# Good metric for qualitatively comparing image patches

I am trying to "match" little square patches in an image. At first glance, it seems reasonable to simply do a Euclidean distance style comparison of two of these arrays to get a "similarity" measure. This works fine in many cases (the "best" patch (lowest value) according to this metric looks very much like the query patch). However, there are many cases in which this produces a very bad match. For example, take these two patch pairs:

Two patches of a brick wall, score 134 (this is the sum of the components of the average absolute pixel difference):

One patch of a brick wall, one patch of grass, score 123!

To a human, "clearly" the grass does not match the brick, but this metric says otherwise. The problem is just in the local statistical variation.

If I use something like a histogram comparison, I completely lose all spatial information - e.g. if a patch is grass on the top and brick on the bottom, it would match exactly to a patch with grass on the bottom and brick on the top (again, another "obviously wrong" match).

Is there a metric which somehow combines both of these ideas into a reasonable value that will evaluate to "similar" for Pair 1 above, but not also be similar for my example of a patch and its vertical mirror?

Any suggestions are appreciated!

• When taking the sum of the components you loose all the "spatial" information in the color space..Evaluate the components individually, for example computing the Euclidean distance on the two vectors? Feb 27, 2012 at 8:24

The essential idea is: There is nothing wrong with color information- it is just insufficient. So best thing is to combine multiple feature sets.

You can try multiple features to resolve this ambiguity. As far as feature set is concerned you can use following:

1. Color (something like MPEG7's dominant color) OR Color Historgram
2. Texture (either in the form of Filter bank response) OR
3. Edge histograms

As a primary comparison, i would first like to make distinction between pure brick patch vs. pure grass patch. For this, color is definitely the most potential element.

Combining features to make more robust classification

I would use a dominant color ( uses but not the only one) or key color and form the clusters. See where the cluster heads lie;

If the cluster heads both are within expected areas, the class is usually easy to detect, if the they fall into gray area, then the class belongs there. If it falls in gray area, another feature is required.

Sameway, you can independently classify using Texture matrix and then combine both the scores to ensure that results makes sense.

Dealing with spatial problems

Specifically when you realize that the patches can have parts of it which are half bricks and half grass. I think you don't need any more additional features or different matric. This can be handled in two ways.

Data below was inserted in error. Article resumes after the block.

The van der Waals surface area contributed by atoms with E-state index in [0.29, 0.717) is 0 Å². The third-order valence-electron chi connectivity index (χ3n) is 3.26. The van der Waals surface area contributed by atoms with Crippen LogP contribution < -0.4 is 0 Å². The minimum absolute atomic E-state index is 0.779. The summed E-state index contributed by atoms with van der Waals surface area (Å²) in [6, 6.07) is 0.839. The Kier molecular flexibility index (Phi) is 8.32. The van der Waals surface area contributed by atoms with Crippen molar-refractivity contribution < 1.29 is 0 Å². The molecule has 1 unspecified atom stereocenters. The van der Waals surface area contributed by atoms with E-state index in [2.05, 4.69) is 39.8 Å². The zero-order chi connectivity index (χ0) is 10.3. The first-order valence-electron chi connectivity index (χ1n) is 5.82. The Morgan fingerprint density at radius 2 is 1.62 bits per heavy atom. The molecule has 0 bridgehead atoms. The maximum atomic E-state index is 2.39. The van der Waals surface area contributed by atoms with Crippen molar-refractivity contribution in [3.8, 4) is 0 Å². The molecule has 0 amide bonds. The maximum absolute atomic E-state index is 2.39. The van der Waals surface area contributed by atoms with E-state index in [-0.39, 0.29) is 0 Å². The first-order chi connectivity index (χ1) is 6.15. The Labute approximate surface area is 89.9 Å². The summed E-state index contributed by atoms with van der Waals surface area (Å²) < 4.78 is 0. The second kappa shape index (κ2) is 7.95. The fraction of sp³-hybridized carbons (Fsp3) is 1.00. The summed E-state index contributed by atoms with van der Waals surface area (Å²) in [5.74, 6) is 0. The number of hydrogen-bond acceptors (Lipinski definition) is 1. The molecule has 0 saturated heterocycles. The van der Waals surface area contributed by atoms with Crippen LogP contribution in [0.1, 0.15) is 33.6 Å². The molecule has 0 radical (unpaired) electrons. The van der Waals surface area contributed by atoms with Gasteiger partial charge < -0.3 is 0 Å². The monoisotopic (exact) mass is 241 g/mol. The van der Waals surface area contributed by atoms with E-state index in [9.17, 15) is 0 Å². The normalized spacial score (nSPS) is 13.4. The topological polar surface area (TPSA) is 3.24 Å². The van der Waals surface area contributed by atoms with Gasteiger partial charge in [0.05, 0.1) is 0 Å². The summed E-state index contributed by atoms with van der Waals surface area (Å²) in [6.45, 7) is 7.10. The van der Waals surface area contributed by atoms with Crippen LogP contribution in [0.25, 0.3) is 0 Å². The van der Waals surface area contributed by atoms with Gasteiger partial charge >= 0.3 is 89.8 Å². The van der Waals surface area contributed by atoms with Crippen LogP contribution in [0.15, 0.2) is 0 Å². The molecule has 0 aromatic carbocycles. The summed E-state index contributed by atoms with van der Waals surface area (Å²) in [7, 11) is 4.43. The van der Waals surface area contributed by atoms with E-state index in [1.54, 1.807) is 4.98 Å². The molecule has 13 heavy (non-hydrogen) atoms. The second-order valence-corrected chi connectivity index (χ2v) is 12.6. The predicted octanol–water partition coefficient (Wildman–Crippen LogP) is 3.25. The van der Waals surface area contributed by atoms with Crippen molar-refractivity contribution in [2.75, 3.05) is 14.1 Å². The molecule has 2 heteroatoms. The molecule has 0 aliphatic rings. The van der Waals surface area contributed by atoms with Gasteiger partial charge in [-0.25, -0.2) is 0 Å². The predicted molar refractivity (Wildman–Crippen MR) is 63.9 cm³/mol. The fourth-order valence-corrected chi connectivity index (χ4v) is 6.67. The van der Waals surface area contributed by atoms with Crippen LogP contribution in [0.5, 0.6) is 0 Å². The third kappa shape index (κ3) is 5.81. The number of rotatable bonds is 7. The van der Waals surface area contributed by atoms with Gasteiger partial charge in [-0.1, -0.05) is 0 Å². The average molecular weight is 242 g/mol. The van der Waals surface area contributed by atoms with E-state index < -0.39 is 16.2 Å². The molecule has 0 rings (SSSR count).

1. Keep multiple membership patch as different classes. For example, apart from birck-only class and grass-only class, you can also have half-brick-half-grass-vertical and half-brick-half-grass-horizontal as total four classes. This can be easily classified using the clustering method we discussed earlier.

2. Add multi scale classification For example, given the patch being in a gray area, you can divide the patch two parts i.e. left vs. right. Same way you can also divide top vs. bottom. Now you can apply identical classification for this "half part". Ideally the above listed feature should allow you to make it scalable to compare a feature similarity between full part (for example dominant color can be same irrespective of size) or yo might have to resize it.

Adding more classes (as in part 1) or more levels (as in part 2) will be straight forward; the upper limit will come by two factors - either any additional division will no longer add any value to classification or that excessive noise will introduce ambiguity in the classification effectively. This is where you stop.

To start with, 2 images and 3 measurements are not exactly enough to ascertain any kind of statistical model which in terms can be used to define the optimal comparison metric.

I think you could start to have a look at texture recognition papers for methods and clues. It is an active field.

For what it is worth, I ran a couple of perceptual hashing functions (DCT and Random Projection based) tests and did a little trial with the so called SIFT descriptor. These functions can separate inter and intra class distances, although from 3 images it is impossible to conclude anything.

Code on github.